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ARTHUR AND THE INVISIBLES (article first published : 2008-01-30)

Madonna, Snoop Dogg and David Bowie in the same movie as Robert De Niro, Mia Farrow and Harvey Keitel Ė all under the direction of talented Frenchman Luc Besson, who gave us Le Femme Nikita, The Professional and The Fifth Element?

A strange hodgepodge, for sure, but most lend only their vocal talents to Arthur and the Invisibles, this childrenís fantasy based on books penned by Besson.

Itís the story of 10-year-old Arthur (Charlie and the Chocolate Factory and Finding Neverlandís Freddie Highmore) who, in a bid to prevent real estate developers from taking the farm of his grandmother (Farrow), sets out to try to save the day by hunting for treasure supposedly hidden by his grandpa, who mysteriously disappeared.

This treasure is apparently somewhere in the land of the Minimoys, tiny creatures, almost resembling a cross breed of Jim Henson Muppets and Japanese animae characters, that live in harmony with nature, unseen by human eyes.

When he enters their world - after solving a series of puzzles to become miniaturised - Arthur also enters the world of animation. And he embarks on an adventure that sees the Minimoys agreeing to help him find his grandfatherís rubies in exchange for his assistance in the fight against the dastardly Maltazard, voiced by Bowie.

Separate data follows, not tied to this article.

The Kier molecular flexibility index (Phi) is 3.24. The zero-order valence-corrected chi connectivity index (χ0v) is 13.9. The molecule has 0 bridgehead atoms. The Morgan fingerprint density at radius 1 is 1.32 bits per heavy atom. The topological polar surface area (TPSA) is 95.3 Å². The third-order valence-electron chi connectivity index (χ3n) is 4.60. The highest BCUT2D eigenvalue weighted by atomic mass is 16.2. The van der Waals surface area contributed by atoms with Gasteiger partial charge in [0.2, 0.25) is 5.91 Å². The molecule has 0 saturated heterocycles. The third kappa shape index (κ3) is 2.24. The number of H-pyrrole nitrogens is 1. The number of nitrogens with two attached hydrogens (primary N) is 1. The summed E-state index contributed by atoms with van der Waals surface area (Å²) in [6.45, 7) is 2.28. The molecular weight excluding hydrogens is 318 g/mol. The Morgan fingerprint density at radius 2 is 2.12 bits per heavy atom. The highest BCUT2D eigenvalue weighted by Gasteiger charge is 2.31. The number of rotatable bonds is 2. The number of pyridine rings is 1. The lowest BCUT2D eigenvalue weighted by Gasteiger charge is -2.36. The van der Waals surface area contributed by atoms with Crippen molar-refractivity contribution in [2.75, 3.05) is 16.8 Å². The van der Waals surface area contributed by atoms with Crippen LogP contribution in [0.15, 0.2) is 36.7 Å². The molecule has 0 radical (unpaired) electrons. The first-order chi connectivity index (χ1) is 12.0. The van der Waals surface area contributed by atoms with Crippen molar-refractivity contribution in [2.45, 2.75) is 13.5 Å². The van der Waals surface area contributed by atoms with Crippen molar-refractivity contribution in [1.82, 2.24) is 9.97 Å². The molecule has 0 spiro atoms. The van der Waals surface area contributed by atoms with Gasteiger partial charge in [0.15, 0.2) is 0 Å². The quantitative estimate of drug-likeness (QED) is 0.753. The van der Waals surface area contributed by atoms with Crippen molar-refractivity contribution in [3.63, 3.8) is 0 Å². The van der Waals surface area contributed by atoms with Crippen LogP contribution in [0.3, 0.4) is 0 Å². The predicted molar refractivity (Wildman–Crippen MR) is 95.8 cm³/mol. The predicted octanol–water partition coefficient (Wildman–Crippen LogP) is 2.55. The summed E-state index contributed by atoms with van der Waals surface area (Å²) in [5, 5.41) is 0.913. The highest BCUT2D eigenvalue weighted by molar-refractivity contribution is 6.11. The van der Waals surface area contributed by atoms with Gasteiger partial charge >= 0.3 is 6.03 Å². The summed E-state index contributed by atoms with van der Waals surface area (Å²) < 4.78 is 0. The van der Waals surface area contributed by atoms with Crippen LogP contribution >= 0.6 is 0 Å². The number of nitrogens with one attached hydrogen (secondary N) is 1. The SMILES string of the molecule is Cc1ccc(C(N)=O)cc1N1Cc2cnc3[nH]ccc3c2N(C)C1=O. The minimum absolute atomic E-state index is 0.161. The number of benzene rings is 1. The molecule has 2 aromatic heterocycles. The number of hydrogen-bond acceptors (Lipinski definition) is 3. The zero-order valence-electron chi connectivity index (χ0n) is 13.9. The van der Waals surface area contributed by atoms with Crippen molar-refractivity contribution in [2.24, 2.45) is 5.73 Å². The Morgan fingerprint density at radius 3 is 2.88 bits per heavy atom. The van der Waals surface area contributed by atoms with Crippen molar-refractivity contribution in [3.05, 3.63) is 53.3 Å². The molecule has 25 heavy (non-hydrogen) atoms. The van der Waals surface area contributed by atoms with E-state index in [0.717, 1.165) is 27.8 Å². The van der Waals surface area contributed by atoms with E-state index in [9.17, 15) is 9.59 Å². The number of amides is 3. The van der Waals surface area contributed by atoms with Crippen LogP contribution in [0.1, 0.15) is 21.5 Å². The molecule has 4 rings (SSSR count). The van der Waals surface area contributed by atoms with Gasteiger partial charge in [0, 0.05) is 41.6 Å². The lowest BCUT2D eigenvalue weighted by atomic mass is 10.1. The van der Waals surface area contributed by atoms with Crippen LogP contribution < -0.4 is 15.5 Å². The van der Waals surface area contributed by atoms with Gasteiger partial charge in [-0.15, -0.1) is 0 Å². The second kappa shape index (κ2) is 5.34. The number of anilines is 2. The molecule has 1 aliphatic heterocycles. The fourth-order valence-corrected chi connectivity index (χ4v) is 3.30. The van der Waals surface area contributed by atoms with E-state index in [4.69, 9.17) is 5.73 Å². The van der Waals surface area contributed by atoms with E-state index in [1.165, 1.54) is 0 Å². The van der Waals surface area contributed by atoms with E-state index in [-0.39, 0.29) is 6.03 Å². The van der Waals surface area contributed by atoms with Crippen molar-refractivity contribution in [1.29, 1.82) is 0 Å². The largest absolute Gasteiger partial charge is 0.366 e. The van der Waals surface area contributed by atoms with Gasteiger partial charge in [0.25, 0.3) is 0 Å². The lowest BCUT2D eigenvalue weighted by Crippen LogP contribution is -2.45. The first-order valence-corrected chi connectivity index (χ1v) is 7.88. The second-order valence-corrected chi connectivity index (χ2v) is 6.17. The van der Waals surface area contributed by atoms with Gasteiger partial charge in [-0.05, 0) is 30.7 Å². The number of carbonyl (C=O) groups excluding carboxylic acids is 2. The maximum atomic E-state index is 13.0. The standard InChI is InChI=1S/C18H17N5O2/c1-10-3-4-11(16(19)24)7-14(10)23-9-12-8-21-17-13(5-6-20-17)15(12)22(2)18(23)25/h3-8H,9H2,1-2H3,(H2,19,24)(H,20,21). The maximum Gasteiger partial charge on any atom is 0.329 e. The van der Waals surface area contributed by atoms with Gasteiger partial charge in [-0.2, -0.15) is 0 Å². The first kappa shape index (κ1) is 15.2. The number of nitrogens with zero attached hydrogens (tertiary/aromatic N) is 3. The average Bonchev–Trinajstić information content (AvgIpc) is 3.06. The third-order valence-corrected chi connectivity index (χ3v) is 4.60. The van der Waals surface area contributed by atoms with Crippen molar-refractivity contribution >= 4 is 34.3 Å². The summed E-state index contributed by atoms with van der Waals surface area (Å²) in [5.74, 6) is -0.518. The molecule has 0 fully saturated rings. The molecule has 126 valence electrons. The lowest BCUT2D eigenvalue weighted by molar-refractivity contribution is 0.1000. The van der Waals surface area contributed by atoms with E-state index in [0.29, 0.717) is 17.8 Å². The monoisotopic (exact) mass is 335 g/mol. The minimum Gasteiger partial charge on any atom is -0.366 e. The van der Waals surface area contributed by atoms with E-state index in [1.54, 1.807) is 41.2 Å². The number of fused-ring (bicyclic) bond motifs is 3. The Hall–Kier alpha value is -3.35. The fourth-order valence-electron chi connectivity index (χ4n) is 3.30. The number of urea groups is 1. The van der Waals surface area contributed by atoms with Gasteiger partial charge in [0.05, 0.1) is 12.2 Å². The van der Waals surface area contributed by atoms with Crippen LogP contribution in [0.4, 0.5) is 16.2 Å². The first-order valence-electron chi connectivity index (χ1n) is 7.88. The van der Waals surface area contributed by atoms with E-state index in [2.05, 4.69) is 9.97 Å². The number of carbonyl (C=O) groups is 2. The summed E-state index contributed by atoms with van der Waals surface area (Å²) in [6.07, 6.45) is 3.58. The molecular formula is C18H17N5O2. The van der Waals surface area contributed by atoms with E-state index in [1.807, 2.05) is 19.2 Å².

Madonnaís voice is lent to a sassy Minimoy warrior called Princess Selenia, De Niro speaks for her father and comic Jimmy Fallon is here lending his voice to the princessís bumbling baby brother, Betameche.

A wizard is brought to life by the voice talents of Keitel and Snoop Dogg voices emaciated Rastafarian Max, who runs a dance club, where a memorable moment involves a fight on a record-player.

The film, which was reportedly originally shot in French, is strikingly animated, but is a little cluttered and, with dialogue delivered at a frantic pace, somewhat frenzied. Itís pleasant enough for little-leaguers, but far from remarkable. Rating 5/10 Ė Billy Suter




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